6 Calf Exercises With Dumbbells That'll Boost Your Stability

Zero in on those lower legs.

How to do calf exercises using dumbbells.
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Even if you aren’t training for anything in particular, it never hurts to give your calves a little extra love. The calf muscles, located on the back of the lower leg, are actually made up of three muscles that play a major role in everyday functional movements like walking, says Alayna Curry, an AFAA-certified fitness instructor. And if you feel like running or jumping, they’ll be there for you, too — which is why calf exercises with dumbbells can be a game-changer.

“Having strong calves can also help with balance and stability,” Curry tells Bustle. And if you are training with a specific goal in mind — like getting better at running — having stronger calves will allow you to make quick stops and speedy directional changes, Curry says. As a bonus, calf strength — and stronger legs in general — also play a role in protecting the joints in the knees, thanks to the additional muscular support.

While isometric calf exercises are always beneficial, doing them while holding a pair of dumbbells is even better. “Any time you can add extra weight or resistance to an exercise, it will help improve strength in those targeted muscles,” Curry explains. This is especially true for the calves, which you use every day while walking around. Adding weights creates a more noticeable burn in that area, Curry says. To zero in on those lower legs, give these expert-approved calf exercises with dumbbells a try.

Seated Calf Raises

Katie Wang, the founding trainer of Barry’s X, likes to weave calf exercises into her lower body workouts, which she typically does two to three times a week. For seated calf raises, Wang recommends grabbing two heavier dumbbells.

- Sit on a workout bench.

- Remain tall through your spine with core engaged.

- Balance the dumbbells on your thighs.

- Keep your toes on the floor, heels high.

- Raise and lower your heels repeatedly.

- Feel your calves engage.

Do 12-15 reps, 3 to 4 times.

Squat To Isolated Calf Raise

“This exercise isolates one side of the body at a time, helping to improve muscle imbalances,” Curry says.

- Stand with your feet hip-distance apart, holding a dumbbell in each hand.

- Lower into a squat with the dumbbells along the sides of your body.

- While you’re at the bottom of the dumbbell squat, lift one heel off the ground and then place it back down.

- Lift the other heel and then place it back down.

- Stand back up to the starting position.

Repeat this move for 3 rounds of 12 reps.

Toes-In Standing Calf Raise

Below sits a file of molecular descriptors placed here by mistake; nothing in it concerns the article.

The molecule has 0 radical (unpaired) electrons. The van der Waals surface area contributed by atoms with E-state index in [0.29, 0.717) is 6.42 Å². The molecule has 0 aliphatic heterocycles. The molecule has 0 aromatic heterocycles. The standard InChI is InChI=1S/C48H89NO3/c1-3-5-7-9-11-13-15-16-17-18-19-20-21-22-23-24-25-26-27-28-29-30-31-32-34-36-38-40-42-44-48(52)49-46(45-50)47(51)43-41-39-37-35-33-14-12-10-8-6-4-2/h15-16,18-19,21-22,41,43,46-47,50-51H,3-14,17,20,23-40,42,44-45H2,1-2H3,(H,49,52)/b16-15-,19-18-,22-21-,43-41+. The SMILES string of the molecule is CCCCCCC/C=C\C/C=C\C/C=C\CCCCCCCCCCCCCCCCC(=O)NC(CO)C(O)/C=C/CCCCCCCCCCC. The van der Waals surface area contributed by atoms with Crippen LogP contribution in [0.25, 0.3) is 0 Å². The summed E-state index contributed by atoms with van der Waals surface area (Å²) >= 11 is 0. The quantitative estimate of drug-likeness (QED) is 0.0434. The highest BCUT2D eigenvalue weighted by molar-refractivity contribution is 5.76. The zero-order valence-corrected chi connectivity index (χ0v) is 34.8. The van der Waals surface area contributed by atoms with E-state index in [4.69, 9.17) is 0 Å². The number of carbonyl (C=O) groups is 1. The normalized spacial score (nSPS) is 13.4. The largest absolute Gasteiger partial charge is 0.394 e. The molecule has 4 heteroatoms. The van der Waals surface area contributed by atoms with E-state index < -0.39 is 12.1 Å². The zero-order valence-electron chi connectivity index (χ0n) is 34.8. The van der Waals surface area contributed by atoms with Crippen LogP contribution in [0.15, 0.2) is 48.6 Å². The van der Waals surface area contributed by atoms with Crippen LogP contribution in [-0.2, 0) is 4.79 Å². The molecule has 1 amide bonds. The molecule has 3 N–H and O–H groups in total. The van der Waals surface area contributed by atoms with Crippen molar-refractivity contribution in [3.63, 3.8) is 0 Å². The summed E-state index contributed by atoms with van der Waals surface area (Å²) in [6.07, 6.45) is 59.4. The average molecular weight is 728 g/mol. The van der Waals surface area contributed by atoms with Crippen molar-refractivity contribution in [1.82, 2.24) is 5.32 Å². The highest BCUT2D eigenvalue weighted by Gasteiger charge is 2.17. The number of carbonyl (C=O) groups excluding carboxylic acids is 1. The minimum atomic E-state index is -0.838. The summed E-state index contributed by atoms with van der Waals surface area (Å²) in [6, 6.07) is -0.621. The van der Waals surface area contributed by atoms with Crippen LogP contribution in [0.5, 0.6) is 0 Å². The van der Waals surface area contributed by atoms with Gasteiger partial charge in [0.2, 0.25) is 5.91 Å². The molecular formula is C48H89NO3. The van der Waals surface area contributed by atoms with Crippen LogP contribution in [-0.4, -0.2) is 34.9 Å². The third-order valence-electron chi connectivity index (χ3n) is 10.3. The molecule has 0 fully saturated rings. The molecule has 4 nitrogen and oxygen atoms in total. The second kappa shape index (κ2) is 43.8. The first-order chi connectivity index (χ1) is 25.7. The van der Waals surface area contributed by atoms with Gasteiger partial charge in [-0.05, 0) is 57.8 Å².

According to Curry, turning your toes slightly inward helps target your calf muscles in a different way than a traditional calf raise, as seen in the video above.

- Stand with your feet hip-distance apart, holding a dumbbell in each hand.

- Point your toes slightly in towards the center.

- Lift both your heels off the ground into a calf raise.

- Gently lower back down.

Repeat this move for 3 rounds of 15 reps.

Single Leg Calf Raise

Certified personal trainer Secoy Reeves says it’s common to forget about the calves because you don’t always see or feel them (unlike, say, the glutes or biceps). It’s also easy to feel like you don’t have the right equipment to target the calves. For this exercise, though, one dumbbell is all you need.

- Stand on one leg with your other leg bent up behind you.

- Hold the dumbbell in one hand on the same side as the raised leg.

- Raise your body upward by pressing down through your toes until you reach the top of the raise.

- Hold for a second, then slowly lower yourself back to the starting position.

Do 3 rounds of 10 reps on each leg.

Single-Leg Deadlift

According to physical therapist Maggie Mills, PT, DPT, this calf exercise strengthens the muscle eccentrically and also promotes stability and balance.

- Hold a dumbbell in your right hand.

- Plant your left foot.

- Hinge forward at the hips, keeping your back straight as you lower the dumbbell to the floor.

- Your right leg will lift back behind you.

- Return to stand.

Aim for 3 rounds of 12 reps with both legs.

Anterior Step-Down From Box

Next, try this move from physical therapist Amy Graber PT, DPT. “This exercise works on eccentric control of the tibia moving over the fixed ankle,” she tells Bustle. “This is a similar pattern to what our calf does in walking or going down stairs.”

- Stand firmly in the middle of an exercise step on one leg.

- Bend the knee of your standing leg as you “step” off the box.

- Continue to bend your knee as you raise and lower your lifted leg.

Do 10 reps for 3 rounds on each leg.

Studies referenced:

Hody, S., Croisier, J. L., Bury, T., Rogister, B., & Leprince, P. (2019). Eccentric Muscle Contractions: Risks and Benefits. Frontiers in physiology, 10, 536. [Internet]. Cologne, Germany: Institute for Quality and Efficiency in Health Care (IQWiG); 2006-. Osteoarthritis of the knee: What can I do to strengthen my knees? 2019 Jul 18. Available from:


Alayna Curry, AFAA-certified fitness instructor

Katie Wang, trainer

Secoy Reeves, certified personal trainer

Maggie Mills, PT, DPT, physical therapist

Amy Graber PT, DPT, physical therapist